Myeloid & Lymphoid disorders in practice - 2009

Comment: Molecular analyses in MPNS – the need for standardisation
John Reilly
pp 2-2
During the last decade, molecular testing has become routine for the diagnosis and management of the myeloproliferative neoplasms (MPNs). The diagnosis of the Philadelphia-negative MPNs, for example, has been revolutionised by the discovery of the JAK2 V617F mutation, as well as the functionally similar JAK2 exon 12 and MPL W515 mutations, all of which are regarded as major diagnostic criteria by the WHO.
Making the case for top-up payments in haematology
Mike Galloway
pp 3-5
The NHS in the UK continues to differentiate from the pluripotential stem cell that was the NHS before 1998 when the current process of devolution commenced. The result is that the four countries of the UK have evolved very different approaches to the management of health services. Scotland and Wales have adopted a cooperative single system of delivery.
Treating acute myeloid leukaemia in pregnancy
Saran Nicholas and Jonathan Kell
pp 6-8
Acute myeloid leukaemia (AML) is an aggressive malignant disorder of the blood and bone marrow, characterised by the accumulation of immature and dysfunctional white cells with concomitant suppression and disruption of normal haematopoiesis. It demands urgent and vigorous treatment with intensive chemotherapy to effect a cure. Occasionally, AML is diagnosed during pregnancy, with an estimated incidence of one in 10,000 pregnancies, presenting both the patient and the physician with difficult choices with regard to treatment.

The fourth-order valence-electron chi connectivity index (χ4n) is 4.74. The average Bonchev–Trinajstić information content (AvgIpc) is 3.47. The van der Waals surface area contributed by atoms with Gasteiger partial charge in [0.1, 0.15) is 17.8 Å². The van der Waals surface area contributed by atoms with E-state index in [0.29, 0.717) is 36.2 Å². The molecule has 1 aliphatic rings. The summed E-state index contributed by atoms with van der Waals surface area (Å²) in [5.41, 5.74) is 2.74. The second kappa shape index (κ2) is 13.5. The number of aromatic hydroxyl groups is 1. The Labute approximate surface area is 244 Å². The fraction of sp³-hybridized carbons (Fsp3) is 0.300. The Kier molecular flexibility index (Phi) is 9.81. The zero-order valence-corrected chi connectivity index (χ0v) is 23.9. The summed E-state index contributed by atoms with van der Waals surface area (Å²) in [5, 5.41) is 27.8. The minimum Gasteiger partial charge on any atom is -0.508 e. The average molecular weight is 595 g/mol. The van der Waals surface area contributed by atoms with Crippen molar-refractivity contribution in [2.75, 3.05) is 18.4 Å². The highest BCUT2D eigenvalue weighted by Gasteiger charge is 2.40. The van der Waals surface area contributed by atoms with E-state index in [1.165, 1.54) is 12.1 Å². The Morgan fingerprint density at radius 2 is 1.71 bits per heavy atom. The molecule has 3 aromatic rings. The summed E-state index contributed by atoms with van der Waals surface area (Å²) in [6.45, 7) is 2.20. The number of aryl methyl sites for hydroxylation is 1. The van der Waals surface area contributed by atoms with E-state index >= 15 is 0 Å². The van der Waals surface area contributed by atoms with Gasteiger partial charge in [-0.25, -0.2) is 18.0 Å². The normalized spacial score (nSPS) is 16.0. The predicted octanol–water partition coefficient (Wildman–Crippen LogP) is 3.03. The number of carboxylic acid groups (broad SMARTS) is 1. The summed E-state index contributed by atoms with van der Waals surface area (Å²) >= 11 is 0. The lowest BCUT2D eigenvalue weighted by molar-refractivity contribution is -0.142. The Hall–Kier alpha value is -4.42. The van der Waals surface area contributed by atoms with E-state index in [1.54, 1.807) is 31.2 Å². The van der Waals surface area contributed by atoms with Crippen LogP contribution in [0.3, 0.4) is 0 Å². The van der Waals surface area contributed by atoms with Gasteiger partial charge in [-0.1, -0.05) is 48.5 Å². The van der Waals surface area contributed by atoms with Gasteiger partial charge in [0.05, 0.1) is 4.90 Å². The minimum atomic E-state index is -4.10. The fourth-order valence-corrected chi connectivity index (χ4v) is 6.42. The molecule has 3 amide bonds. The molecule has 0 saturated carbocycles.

Benefits and indications for combination therapy in MPNs
Natasha Wiles and Claire N Harrison
pp 9-11
Hydroxycarbamide (also known as hydroxyurea) is the treatment of choice for most patients with essential thrombocythaemia (ET) and polycythaemia vera (PV) who are at high risk of thrombosis, although the definition of high-risk disease is variable in the literature. There is probably more concordance with regard to the definition of high-risk ET.
A review of the clinical use of deferasirox
Josh Wright and Nina Farquharson
pp 12-14
Iron overload as a consequence of multiple red cell transfusions is a well-recognised complication of thalassaemia major and other congenital anaemias, as well as myelodysplastic syndrome (MDS). Once the usual iron transport mechanisms become saturated, increasing levels of non-transferrin-bound iron (NTBI) lead to the formation of toxic hydroxyl free radicals. Tissue iron accrual eventually leads to organ dysfunction, typically in the heart, liver and endocrine organs. Iron-induced heart failure and arrhythmia remain the most common cause of mortality in beta (ß) thalassaemia major, accounting for up to 70% of premature deaths.